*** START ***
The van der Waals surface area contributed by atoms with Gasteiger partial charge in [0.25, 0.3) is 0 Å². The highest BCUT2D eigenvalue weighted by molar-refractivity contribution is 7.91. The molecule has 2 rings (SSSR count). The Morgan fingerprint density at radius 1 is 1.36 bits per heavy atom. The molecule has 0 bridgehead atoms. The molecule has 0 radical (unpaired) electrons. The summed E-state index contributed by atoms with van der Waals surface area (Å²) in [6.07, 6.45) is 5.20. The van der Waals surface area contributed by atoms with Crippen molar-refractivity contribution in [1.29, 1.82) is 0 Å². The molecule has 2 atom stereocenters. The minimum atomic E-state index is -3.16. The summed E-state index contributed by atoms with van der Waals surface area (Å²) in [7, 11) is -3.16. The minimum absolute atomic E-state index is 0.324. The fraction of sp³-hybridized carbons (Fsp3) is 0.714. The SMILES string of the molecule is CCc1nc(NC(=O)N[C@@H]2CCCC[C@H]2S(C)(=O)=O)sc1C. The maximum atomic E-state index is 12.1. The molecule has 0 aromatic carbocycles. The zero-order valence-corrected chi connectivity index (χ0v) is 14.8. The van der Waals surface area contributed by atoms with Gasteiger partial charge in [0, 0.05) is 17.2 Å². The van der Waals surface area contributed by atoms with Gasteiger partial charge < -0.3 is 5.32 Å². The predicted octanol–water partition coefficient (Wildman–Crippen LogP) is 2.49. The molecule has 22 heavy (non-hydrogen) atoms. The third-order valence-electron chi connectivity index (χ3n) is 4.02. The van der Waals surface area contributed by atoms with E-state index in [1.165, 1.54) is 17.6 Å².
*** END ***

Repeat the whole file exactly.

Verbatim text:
The van der Waals surface area contributed by atoms with Gasteiger partial charge in [0.25, 0.3) is 0 Å². The highest BCUT2D eigenvalue weighted by molar-refractivity contribution is 7.91. The molecule has 2 rings (SSSR count). The Morgan fingerprint density at radius 1 is 1.36 bits per heavy atom. The molecule has 0 bridgehead atoms. The molecule has 0 radical (unpaired) electrons. The summed E-state index contributed by atoms with van der Waals surface area (Å²) in [6.07, 6.45) is 5.20. The van der Waals surface area contributed by atoms with Crippen molar-refractivity contribution in [1.29, 1.82) is 0 Å². The molecule has 2 atom stereocenters. The minimum atomic E-state index is -3.16. The summed E-state index contributed by atoms with van der Waals surface area (Å²) in [7, 11) is -3.16. The minimum absolute atomic E-state index is 0.324. The fraction of sp³-hybridized carbons (Fsp3) is 0.714. The SMILES string of the molecule is CCc1nc(NC(=O)N[C@@H]2CCCC[C@H]2S(C)(=O)=O)sc1C. The maximum atomic E-state index is 12.1. The molecule has 0 aromatic carbocycles. The zero-order valence-corrected chi connectivity index (χ0v) is 14.8. The van der Waals surface area contributed by atoms with Gasteiger partial charge in [0, 0.05) is 17.2 Å². The van der Waals surface area contributed by atoms with Gasteiger partial charge < -0.3 is 5.32 Å². The predicted octanol–water partition coefficient (Wildman–Crippen LogP) is 2.49. The molecule has 22 heavy (non-hydrogen) atoms. The third-order valence-electron chi connectivity index (χ3n) is 4.02. The van der Waals surface area contributed by atoms with E-state index in [1.165, 1.54) is 17.6 Å².